Don’t obfuscate

When newspapers reported that an intrepid bureaucrat had transferred about 400 kanals of forestland to the Amarnath Shrine Board in 2008, and the Board has started constructions in the green zone, the Valley erupted en masse. The then ruling PDP-Congress coalition government fell apart after PDP walked out. Then forest minister and senior PDP leader Qazi Afzal had signed the transfer documents. (In his defence he had said that he was not aware about what he had put his signatures on.) But the greatest moment of hilarity was yet to follow. Since elections were a couple of months away when the uprising was raging, and sensing that the image it had constructed over the years was in danger, PDP said something which is relevant to a somewhat similar issue: PDP and BJP’s dismissal of the reports that say retired soldiers are being allotted plots of land in a safe enclave near Srinagar Airport.  PDP stalwart and then deputy chief minister Muzaffar Hussain Beigh told a press conference that his party was coerced into approving the transfer of land to the Shrine Board by its ally, Congress. Beigh had said that Congress had warned that it will not allow Mughal Road project to proceed if the land was not given to the Board.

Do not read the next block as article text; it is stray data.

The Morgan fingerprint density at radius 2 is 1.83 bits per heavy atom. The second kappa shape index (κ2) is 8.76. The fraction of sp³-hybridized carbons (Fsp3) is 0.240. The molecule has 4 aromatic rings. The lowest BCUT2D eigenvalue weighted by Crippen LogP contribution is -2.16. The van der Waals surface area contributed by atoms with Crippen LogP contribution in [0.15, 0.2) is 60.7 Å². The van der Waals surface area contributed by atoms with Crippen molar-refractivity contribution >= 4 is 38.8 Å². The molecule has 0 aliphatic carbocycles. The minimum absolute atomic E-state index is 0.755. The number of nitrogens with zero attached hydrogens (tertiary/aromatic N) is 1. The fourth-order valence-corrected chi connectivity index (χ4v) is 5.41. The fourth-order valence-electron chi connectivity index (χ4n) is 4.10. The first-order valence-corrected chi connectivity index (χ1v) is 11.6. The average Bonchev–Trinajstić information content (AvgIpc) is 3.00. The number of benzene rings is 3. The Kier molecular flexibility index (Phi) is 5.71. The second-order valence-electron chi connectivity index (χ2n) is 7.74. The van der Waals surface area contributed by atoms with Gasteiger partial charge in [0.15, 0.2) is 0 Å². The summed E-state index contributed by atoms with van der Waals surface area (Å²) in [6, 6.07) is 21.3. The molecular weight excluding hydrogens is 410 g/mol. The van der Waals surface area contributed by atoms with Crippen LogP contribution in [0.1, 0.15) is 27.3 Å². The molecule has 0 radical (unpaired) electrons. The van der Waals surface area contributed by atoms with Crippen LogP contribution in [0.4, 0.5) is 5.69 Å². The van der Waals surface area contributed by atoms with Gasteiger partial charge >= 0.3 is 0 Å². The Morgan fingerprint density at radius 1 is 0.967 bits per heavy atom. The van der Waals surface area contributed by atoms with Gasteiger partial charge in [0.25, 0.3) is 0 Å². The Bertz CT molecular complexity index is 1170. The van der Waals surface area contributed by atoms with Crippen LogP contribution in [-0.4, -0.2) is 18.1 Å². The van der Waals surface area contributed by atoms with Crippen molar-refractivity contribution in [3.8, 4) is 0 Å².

Education minister Naeem Akhtar and deputy chief minister Nirmal Singh have said no soldiers’ colony is coming up in the state. There is no reason not to believe them if events like Amarnath land transfer had not taken place in the past. Amarnath land transfer is not the only event that makes all Kashmir governments suspect. The announcement about composite townships was made by a government of India spokesman. The state government did not deem it important to inform the people who had “elected it”. The people of the state got to know about the illegal occupation of about 1400 kanals of land in Gulmarg only after a public interest litigation petition was filed in a court. These facts indicate that there are issues of immense importance which the state governments have always wanted to hide from the public. It is easy for Akhtar and Nirmal to dismiss the reports, but when their spokesmen have publically endorsed the reports, albeit with riders and explanations, their statements are only adding to the obfuscation. In Kashmir, truth has an uncanny knack for erupting in unexpected ways, sooner or later.